New York court told of 'sufficient evidence' to extradite ex-GAA coach back to Ireland to face almost 400 child abuse allegations
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New York court told of 'sufficient evidence' to extradite ex-GAA coach back to Ireland to face almost 400 child abuse allegations

IRISH authorities have provided enough evidence to warrant the extradition from the US of a former GAA coach wanted on almost 400 child abuse charges, a court in New York has been told.

Raymond 'Ray' Donlon faces a total of 394 criminal charges related to the "protracted sexual abuse" of two minors over a five-year period in Ireland – mostly at a GAA ground and hotels in the Midlands from 2004 to 2009.

Donlon, who fled Ireland in 2013, was arrested by the US Department of Homeland Security earlier this month after being tracked down to an apartment in Guilderland, New York.

A 17-page court filing made on behalf of US Attorney Grant Jaquith this week has revealed the full amount of evidence being leveraged against the Irishman, who most recently worked as a GAA photographer in Co. Longford before going on the run.

The filing shows that Irish investigators have presented US authorities with "summaries of lengthy statements made by the alleged victims, references to the statements of corroborating witnesses, and descriptions of corroborating physical evidence seized from the suspect's home", reports Independent.ie.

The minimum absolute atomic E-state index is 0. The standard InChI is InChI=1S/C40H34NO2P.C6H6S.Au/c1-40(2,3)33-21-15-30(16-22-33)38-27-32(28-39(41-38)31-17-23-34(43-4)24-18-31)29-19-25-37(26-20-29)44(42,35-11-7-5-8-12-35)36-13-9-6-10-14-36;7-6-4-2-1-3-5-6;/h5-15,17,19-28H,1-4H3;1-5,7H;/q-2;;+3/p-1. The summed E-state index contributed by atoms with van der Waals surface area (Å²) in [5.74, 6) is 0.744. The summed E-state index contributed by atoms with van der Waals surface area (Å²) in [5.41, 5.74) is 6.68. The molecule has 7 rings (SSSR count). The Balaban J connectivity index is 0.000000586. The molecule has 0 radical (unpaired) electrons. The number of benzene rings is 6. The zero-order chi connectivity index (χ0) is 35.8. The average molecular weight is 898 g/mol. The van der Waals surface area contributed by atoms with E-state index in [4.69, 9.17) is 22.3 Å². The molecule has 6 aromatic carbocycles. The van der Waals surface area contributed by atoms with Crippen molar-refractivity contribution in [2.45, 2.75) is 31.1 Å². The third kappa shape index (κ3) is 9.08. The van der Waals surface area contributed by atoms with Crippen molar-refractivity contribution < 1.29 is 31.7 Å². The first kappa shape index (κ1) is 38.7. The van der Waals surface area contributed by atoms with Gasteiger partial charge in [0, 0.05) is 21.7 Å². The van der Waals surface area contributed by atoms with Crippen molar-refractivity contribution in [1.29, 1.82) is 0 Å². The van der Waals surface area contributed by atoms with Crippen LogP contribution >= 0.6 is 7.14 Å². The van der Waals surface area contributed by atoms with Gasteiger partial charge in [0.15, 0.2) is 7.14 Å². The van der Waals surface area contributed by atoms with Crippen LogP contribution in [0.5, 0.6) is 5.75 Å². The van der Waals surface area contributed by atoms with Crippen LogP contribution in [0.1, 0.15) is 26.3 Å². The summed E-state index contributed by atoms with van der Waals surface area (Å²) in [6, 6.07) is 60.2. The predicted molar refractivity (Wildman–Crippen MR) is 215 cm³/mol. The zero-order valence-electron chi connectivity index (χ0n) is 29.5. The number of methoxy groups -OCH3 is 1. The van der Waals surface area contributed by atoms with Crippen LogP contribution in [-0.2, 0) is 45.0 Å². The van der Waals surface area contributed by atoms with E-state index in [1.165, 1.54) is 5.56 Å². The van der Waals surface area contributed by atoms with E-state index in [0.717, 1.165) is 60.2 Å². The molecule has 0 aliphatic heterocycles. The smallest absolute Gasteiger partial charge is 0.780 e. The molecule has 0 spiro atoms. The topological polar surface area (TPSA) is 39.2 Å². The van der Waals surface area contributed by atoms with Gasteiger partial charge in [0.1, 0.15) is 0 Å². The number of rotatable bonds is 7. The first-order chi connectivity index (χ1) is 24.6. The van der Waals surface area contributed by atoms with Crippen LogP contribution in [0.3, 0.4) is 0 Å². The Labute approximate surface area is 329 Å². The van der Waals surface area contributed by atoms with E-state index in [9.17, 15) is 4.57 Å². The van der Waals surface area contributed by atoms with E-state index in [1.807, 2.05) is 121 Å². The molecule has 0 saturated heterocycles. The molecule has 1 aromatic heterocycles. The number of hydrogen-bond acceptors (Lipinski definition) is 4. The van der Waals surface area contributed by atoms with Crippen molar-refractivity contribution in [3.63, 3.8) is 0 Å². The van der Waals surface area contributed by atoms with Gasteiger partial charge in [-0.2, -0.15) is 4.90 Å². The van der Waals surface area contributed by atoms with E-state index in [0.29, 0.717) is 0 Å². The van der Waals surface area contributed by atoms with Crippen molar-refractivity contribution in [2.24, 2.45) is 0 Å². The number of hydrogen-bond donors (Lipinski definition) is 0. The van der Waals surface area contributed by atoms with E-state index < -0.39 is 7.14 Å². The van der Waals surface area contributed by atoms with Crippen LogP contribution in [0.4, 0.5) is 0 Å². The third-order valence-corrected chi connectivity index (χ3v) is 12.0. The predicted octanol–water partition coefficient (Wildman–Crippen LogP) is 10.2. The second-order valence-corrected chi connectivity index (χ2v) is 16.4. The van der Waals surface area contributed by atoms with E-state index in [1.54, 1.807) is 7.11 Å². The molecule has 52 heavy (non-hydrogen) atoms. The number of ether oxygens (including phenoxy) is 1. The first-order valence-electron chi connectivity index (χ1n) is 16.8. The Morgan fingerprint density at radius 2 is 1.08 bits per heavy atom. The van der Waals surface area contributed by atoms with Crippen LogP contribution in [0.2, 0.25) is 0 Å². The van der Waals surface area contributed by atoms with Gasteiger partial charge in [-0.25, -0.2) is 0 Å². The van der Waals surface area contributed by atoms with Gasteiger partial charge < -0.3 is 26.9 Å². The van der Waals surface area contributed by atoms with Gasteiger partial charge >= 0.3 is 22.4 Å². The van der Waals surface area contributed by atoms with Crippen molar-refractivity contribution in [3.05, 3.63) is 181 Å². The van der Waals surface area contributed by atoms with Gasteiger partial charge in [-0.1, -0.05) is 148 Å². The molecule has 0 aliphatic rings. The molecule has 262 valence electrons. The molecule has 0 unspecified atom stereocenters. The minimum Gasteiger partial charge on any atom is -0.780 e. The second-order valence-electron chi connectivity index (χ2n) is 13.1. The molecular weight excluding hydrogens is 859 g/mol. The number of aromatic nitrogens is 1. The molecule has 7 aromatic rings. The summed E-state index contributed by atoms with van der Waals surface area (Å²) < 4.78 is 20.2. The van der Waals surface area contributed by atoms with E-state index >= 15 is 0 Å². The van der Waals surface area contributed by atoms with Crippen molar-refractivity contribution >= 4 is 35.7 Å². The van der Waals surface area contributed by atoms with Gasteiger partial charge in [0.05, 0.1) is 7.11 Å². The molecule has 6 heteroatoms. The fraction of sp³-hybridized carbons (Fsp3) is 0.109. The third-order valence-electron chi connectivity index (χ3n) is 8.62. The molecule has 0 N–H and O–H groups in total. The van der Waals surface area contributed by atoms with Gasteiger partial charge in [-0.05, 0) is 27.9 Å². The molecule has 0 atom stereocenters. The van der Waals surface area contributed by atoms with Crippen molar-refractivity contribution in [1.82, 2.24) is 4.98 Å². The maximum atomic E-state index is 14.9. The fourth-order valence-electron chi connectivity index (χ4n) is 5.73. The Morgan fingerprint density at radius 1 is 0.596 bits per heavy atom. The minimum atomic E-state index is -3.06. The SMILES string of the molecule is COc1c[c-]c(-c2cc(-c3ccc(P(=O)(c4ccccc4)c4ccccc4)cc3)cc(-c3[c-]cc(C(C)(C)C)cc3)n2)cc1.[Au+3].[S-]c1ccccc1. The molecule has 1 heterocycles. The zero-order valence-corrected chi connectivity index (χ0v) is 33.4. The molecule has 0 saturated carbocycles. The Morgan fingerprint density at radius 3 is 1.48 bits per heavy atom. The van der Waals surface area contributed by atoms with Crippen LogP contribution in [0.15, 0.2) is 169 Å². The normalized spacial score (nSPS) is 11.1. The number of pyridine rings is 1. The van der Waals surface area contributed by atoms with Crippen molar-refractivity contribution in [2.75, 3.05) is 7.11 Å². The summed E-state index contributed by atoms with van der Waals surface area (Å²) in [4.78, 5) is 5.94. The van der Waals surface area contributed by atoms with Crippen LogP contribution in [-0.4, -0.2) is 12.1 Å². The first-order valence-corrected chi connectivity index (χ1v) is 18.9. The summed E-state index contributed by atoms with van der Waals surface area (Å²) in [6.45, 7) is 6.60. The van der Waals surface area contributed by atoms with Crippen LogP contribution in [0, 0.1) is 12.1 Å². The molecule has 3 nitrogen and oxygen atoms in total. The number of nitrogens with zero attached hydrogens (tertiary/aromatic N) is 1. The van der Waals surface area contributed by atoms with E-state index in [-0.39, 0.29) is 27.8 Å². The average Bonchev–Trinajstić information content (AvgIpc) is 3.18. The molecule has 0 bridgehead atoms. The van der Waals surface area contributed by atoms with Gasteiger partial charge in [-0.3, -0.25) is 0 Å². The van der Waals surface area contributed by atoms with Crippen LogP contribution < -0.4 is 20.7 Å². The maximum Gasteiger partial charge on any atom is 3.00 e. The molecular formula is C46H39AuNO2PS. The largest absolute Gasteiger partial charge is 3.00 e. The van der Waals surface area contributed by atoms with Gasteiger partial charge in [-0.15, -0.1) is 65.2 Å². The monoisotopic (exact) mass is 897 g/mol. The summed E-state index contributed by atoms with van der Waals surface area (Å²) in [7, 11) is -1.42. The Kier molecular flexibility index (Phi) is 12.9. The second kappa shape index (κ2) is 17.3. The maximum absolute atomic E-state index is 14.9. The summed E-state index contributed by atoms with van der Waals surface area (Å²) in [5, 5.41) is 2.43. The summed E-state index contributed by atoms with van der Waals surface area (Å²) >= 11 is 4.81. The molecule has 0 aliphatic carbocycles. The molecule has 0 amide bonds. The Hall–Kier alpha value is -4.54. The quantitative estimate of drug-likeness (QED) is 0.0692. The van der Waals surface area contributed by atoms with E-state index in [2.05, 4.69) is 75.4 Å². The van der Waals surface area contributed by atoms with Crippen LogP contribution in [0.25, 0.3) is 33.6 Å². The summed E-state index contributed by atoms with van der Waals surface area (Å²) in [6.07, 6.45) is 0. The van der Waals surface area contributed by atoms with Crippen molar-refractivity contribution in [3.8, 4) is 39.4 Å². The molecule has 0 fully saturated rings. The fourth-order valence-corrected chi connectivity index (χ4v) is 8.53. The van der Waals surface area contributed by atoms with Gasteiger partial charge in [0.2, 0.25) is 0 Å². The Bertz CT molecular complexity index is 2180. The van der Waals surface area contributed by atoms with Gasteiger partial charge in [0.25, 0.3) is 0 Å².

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Donlon fled Ireland in 2013 after working as a GAA coach and photographer (Image: Twitter)

Overall, Donlon is charged with 210 counts of sexual assault, 177 counts of rape, three counts of assault causing harm and one count each of attempted rape, false imprisonment, damage to property and harassment.

Gardaí heard from the first alleged victim in November 2012, who claimed he had been sexually abused by Donlon between the ages of 11 and 16, most recently in 2009.

Then in September 2013, a second complainant came forward and described the "relentless sexual abuse" allegedly inflicted upon him by the GAA coach, beginning at the age of 13.

This second victim alleged that Donlon groomed him from the age of 12, giving him jobs to do, gifts, money and trips away from a difficult home life before abusing him between 2004 and 2006.

Mr Jaquith, the chief federal prosecutor for northern New York, urged a court in Albany to approve Donlon's extradition back to Ireland based on "sufficient evidence" provided by the filing.

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Additionally, further evidence was provided by another Irish prosecutor and a sworn affidavit was supplied by a senior prosecution solicitor in the office of the Director of Public Prosecutions.

Donlon has been in police custody in New York since January 16 and has been assigned legal representation from the Office of the Federal Public Defender.

It remains unclear whether he will seek to fight the extradition request when he next appears in court in Albany on Friday, February 1.